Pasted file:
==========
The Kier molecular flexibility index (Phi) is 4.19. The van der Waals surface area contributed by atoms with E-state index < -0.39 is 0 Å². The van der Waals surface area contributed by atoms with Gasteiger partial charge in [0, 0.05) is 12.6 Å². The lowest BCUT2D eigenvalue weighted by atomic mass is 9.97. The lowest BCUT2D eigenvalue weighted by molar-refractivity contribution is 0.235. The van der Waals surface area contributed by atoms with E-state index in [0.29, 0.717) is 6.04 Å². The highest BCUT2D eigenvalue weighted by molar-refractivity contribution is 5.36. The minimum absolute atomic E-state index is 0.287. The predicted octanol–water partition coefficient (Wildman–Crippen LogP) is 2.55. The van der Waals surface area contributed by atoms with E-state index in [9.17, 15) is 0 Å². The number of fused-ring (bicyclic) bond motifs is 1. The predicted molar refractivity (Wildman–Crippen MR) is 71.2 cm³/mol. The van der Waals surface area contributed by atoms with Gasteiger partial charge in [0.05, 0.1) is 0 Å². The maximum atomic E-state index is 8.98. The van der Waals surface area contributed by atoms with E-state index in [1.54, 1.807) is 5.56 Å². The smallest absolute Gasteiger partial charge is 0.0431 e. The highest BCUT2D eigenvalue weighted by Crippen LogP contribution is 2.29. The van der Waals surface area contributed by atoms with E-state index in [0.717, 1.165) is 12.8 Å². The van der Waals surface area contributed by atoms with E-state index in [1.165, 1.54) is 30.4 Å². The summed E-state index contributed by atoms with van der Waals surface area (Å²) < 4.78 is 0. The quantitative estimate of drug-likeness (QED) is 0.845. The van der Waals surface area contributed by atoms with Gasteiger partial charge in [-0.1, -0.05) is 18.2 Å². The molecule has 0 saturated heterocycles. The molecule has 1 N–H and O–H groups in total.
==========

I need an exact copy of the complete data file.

The Kier molecular flexibility index (Phi) is 4.19. The van der Waals surface area contributed by atoms with E-state index < -0.39 is 0 Å². The van der Waals surface area contributed by atoms with Gasteiger partial charge in [0, 0.05) is 12.6 Å². The lowest BCUT2D eigenvalue weighted by atomic mass is 9.97. The lowest BCUT2D eigenvalue weighted by molar-refractivity contribution is 0.235. The van der Waals surface area contributed by atoms with E-state index in [0.29, 0.717) is 6.04 Å². The highest BCUT2D eigenvalue weighted by molar-refractivity contribution is 5.36. The minimum absolute atomic E-state index is 0.287. The predicted octanol–water partition coefficient (Wildman–Crippen LogP) is 2.55. The van der Waals surface area contributed by atoms with E-state index in [9.17, 15) is 0 Å². The number of fused-ring (bicyclic) bond motifs is 1. The predicted molar refractivity (Wildman–Crippen MR) is 71.2 cm³/mol. The van der Waals surface area contributed by atoms with Gasteiger partial charge in [0.05, 0.1) is 0 Å². The maximum atomic E-state index is 8.98. The van der Waals surface area contributed by atoms with E-state index in [1.54, 1.807) is 5.56 Å². The smallest absolute Gasteiger partial charge is 0.0431 e. The highest BCUT2D eigenvalue weighted by Crippen LogP contribution is 2.29. The van der Waals surface area contributed by atoms with E-state index in [0.717, 1.165) is 12.8 Å². The van der Waals surface area contributed by atoms with E-state index in [1.165, 1.54) is 30.4 Å². The summed E-state index contributed by atoms with van der Waals surface area (Å²) < 4.78 is 0. The quantitative estimate of drug-likeness (QED) is 0.845. The van der Waals surface area contributed by atoms with Gasteiger partial charge in [-0.1, -0.05) is 18.2 Å². The molecule has 0 saturated heterocycles. The molecule has 1 N–H and O–H groups in total.